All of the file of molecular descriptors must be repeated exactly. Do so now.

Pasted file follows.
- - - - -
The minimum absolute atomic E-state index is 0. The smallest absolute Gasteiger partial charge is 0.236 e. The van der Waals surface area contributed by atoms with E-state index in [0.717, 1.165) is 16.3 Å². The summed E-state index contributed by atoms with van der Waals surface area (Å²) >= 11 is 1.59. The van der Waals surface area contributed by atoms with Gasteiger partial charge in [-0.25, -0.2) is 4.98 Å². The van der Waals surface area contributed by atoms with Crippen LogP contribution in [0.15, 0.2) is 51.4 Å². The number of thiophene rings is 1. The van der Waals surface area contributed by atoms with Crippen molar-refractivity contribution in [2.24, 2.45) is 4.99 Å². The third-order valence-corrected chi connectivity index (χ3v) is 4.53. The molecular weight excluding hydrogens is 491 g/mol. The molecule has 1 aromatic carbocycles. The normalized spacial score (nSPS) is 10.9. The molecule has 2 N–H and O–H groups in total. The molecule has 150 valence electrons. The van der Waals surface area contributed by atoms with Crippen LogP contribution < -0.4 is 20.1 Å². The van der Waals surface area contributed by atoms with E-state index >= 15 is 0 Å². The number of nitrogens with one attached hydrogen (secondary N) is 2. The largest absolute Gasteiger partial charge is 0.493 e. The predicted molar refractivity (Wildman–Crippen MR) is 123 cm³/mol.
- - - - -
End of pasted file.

The minimum absolute atomic E-state index is 0. The smallest absolute Gasteiger partial charge is 0.236 e. The van der Waals surface area contributed by atoms with E-state index in [0.717, 1.165) is 16.3 Å². The summed E-state index contributed by atoms with van der Waals surface area (Å²) >= 11 is 1.59. The van der Waals surface area contributed by atoms with Gasteiger partial charge in [-0.25, -0.2) is 4.98 Å². The van der Waals surface area contributed by atoms with Crippen LogP contribution in [0.15, 0.2) is 51.4 Å². The number of thiophene rings is 1. The van der Waals surface area contributed by atoms with Crippen molar-refractivity contribution in [2.24, 2.45) is 4.99 Å². The third-order valence-corrected chi connectivity index (χ3v) is 4.53. The molecular weight excluding hydrogens is 491 g/mol. The molecule has 1 aromatic carbocycles. The normalized spacial score (nSPS) is 10.9. The molecule has 2 N–H and O–H groups in total. The molecule has 150 valence electrons. The van der Waals surface area contributed by atoms with Crippen LogP contribution < -0.4 is 20.1 Å². The van der Waals surface area contributed by atoms with E-state index >= 15 is 0 Å². The number of nitrogens with one attached hydrogen (secondary N) is 2. The largest absolute Gasteiger partial charge is 0.493 e. The predicted molar refractivity (Wildman–Crippen MR) is 123 cm³/mol.